Eguchi wanted to recreate the feeling of being alone in a new town, away from friends and family. “I wondered for a long time if there would be a way to recreate that feeling, and that was the impetus behind Animal Crossing,” Eguchi told Edge magazine in 2008. Receiving letters from your mother, getting a job (from the game’s resident raccoon capitalist, Tom Nook), and gradually filling your empty house with furniture and collectibles all sprang from Eguchi’s memories of first moving to Kyoto.

2. Animal Crossing was originally developed for the N64.

Although Animal Crossing would eventually become best known as a GameCube title—to the point where many assume this is where the series began—the game actually originally appeared on the N64. First developed for the ill-fated 64DD add-on, Animal Crossing (or Dōbutsu no Mori, which translates to Animal Forest) was ultimately released as a standard cartridge. But by the time Animal Crossing emerged in Japan in 2001, the N64 was already nearing the end of its lifespan, and it was never localized for a worldwide release.

3. Translating Animal Crossing for an international audience was a difficult task.

The GameCube version of Animal Crossing was released in Japan in December 2001, about eight months after the N64 edition. Thanks to the added capacity of the console’s discs, this version of the game included characters like Tortimer or Blathers that weren’t in the N64 iteration, and Animal Crossing soon became a hit with Japanese critics and players alike.

Porting Animal Crossing for an international audience proved to be a considerable task, however, with the game’s reams of dialogue and cultural references all requiring careful translation. But the effort writers Nate Bihldorff and Rich Amtower put into the English-language version would soon pay off; Nintendo’s bosses in Japan were so impressed with the additional festivals and sheer personality present in the western version of Animal Crossing, they decided to have that version of the game translated back into Japanese. This new version of the game, called Dōbutsu no Mori e+, was released in 2003.

4. K.K. Slider is based on Animal Crossing’s composer.

K.K. Slider with his guitar
K.K. Slider appearing in promotional artwork for Animal Crossing: New Horizons.
2020 Nintendo

One of Animal Crossing’s most recognizable and popular characters is K.K. Slider, the laidback canine musician. He’s said to be based, both in looks and name, on Kazumi Totaka, the prolific composer and voice actor who co-wrote Animal Crossing’s music. In the Japanese version of Animal Crossing, K.K. Slider is called Totakeke—a play on the real musician’s name. K.K. Slider’s almost as prolific as Totaka, too: Animal Crossing: New Leaf on the Nintendo 3DS contains a total of 91 tracks performed by the character.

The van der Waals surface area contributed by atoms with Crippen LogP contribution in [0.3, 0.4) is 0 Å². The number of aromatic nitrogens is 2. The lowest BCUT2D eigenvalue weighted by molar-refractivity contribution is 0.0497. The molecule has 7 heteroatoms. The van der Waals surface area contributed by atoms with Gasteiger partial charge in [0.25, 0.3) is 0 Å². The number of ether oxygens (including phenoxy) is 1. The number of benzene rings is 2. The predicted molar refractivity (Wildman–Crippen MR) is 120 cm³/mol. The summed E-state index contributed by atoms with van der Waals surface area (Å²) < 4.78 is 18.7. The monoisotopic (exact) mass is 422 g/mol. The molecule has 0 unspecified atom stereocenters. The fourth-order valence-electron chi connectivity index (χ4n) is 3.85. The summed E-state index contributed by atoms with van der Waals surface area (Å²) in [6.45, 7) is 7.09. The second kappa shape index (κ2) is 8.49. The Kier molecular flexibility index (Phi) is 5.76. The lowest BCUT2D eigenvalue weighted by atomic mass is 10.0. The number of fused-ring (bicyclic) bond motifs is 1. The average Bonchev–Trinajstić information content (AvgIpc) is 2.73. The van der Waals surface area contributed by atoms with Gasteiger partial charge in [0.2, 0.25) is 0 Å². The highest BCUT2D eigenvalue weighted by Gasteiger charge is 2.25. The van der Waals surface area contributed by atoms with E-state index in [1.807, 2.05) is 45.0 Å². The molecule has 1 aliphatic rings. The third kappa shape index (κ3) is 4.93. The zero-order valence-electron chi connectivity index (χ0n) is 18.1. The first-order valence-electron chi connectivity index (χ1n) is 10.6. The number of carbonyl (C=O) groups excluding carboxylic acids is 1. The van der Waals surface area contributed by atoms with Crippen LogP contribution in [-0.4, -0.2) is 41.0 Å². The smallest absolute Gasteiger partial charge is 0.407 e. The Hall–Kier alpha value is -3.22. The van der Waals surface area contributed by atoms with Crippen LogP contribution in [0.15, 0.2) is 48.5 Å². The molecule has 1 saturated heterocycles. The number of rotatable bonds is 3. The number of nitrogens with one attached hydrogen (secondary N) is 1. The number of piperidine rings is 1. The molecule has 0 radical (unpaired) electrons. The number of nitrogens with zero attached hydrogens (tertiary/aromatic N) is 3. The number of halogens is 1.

5. One Animal Crossing character has been known to make players cry.

A more controversial character than K.K. Slider, Mr. Resetti is an angry mole created to remind players to save the game before switching off their console. And the more often players forget to save their game, the angrier Mr. Resetti gets. Mr. Resetti’s anger apparently disturbed some younger players, though, as Animal Crossing: New Leaf’s project leader Aya Kyogoku revealed in an interview with Nintendo's former president, the late Satoru Iwata.

“We really weren't sure about Mr. Resetti, as he really divides people," Kyogoku said. “Some people love him, of course, but there are others who don't like being shouted at in his rough accent.” Iwata agreed, saying, “It seems like younger female players, in particular, are scared. I've heard that some of them have even cried.”

To avoid the tears, Mr. Resetti plays a less prominent role in Animal Crossing: New Leaf, and only appears if the player first builds a Reset Surveillance Centre. Divisive though he is, Mr. Resetti was designed and written with as much care as any of the other characters in Animal Crossing; his first name’s Sonny, he has a brother called Don and a cousin called Vinnie, and he prefers his coffee black with no sugar.

6. Animal Crossing is still evolving.

A game once inspired by the loneliness of moving to a new town has now become one of Nintendo’s most successful and beloved franchises. Since its first appearance in 2001, the quirky and disarming Animal Crossing has grown to encompass toys, a movie, and five main games (or six if you count the version released for the N64 as a separate entry). All told, the Animal Crossing games have sold more than 30 million copies, and the series is still growing. In late 2017, the mobile title Animal Crossing: Pocket Camp was released for iOS and Android—it was a big step for the franchise, as Nintendo is famously selective about which of its series get a mobile makeover. And in March 2020, Animal Crossing: New Horizon was released on Switch, selling a whopping 1.88 million physical copies during its first three days on the market.